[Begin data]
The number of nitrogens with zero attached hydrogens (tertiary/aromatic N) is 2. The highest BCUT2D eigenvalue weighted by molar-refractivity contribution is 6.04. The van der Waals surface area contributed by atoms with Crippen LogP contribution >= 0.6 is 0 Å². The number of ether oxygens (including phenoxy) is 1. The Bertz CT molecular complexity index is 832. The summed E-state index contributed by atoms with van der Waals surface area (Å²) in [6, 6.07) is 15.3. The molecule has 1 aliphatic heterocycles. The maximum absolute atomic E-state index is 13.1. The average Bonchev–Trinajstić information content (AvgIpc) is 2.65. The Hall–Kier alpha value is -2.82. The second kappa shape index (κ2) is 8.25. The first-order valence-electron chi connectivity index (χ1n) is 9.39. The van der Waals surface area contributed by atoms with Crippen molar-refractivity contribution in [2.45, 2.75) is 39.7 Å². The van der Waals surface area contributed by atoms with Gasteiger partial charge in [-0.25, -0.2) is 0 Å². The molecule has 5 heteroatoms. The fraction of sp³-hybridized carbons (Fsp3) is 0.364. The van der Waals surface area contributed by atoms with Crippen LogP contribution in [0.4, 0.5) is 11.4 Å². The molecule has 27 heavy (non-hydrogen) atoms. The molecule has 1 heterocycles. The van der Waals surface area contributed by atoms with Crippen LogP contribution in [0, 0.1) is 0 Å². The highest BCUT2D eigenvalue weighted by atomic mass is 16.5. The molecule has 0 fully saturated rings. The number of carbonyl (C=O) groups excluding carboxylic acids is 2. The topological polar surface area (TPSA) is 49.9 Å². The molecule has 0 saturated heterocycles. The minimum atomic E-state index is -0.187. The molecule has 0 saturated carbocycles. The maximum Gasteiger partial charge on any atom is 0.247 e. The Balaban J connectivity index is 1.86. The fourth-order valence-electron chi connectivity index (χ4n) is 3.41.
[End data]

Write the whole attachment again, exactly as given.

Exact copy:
The number of nitrogens with zero attached hydrogens (tertiary/aromatic N) is 2. The highest BCUT2D eigenvalue weighted by molar-refractivity contribution is 6.04. The van der Waals surface area contributed by atoms with Crippen LogP contribution >= 0.6 is 0 Å². The number of ether oxygens (including phenoxy) is 1. The Bertz CT molecular complexity index is 832. The summed E-state index contributed by atoms with van der Waals surface area (Å²) in [6, 6.07) is 15.3. The molecule has 1 aliphatic heterocycles. The maximum absolute atomic E-state index is 13.1. The average Bonchev–Trinajstić information content (AvgIpc) is 2.65. The Hall–Kier alpha value is -2.82. The second kappa shape index (κ2) is 8.25. The first-order valence-electron chi connectivity index (χ1n) is 9.39. The van der Waals surface area contributed by atoms with Crippen molar-refractivity contribution in [2.45, 2.75) is 39.7 Å². The van der Waals surface area contributed by atoms with Gasteiger partial charge in [-0.25, -0.2) is 0 Å². The molecule has 5 heteroatoms. The fraction of sp³-hybridized carbons (Fsp3) is 0.364. The van der Waals surface area contributed by atoms with Crippen LogP contribution in [0.4, 0.5) is 11.4 Å². The molecule has 27 heavy (non-hydrogen) atoms. The molecule has 1 heterocycles. The van der Waals surface area contributed by atoms with Crippen LogP contribution in [0, 0.1) is 0 Å². The highest BCUT2D eigenvalue weighted by atomic mass is 16.5. The molecule has 0 fully saturated rings. The number of carbonyl (C=O) groups excluding carboxylic acids is 2. The topological polar surface area (TPSA) is 49.9 Å². The molecule has 0 saturated heterocycles. The minimum atomic E-state index is -0.187. The molecule has 0 saturated carbocycles. The maximum Gasteiger partial charge on any atom is 0.247 e. The Balaban J connectivity index is 1.86. The fourth-order valence-electron chi connectivity index (χ4n) is 3.41.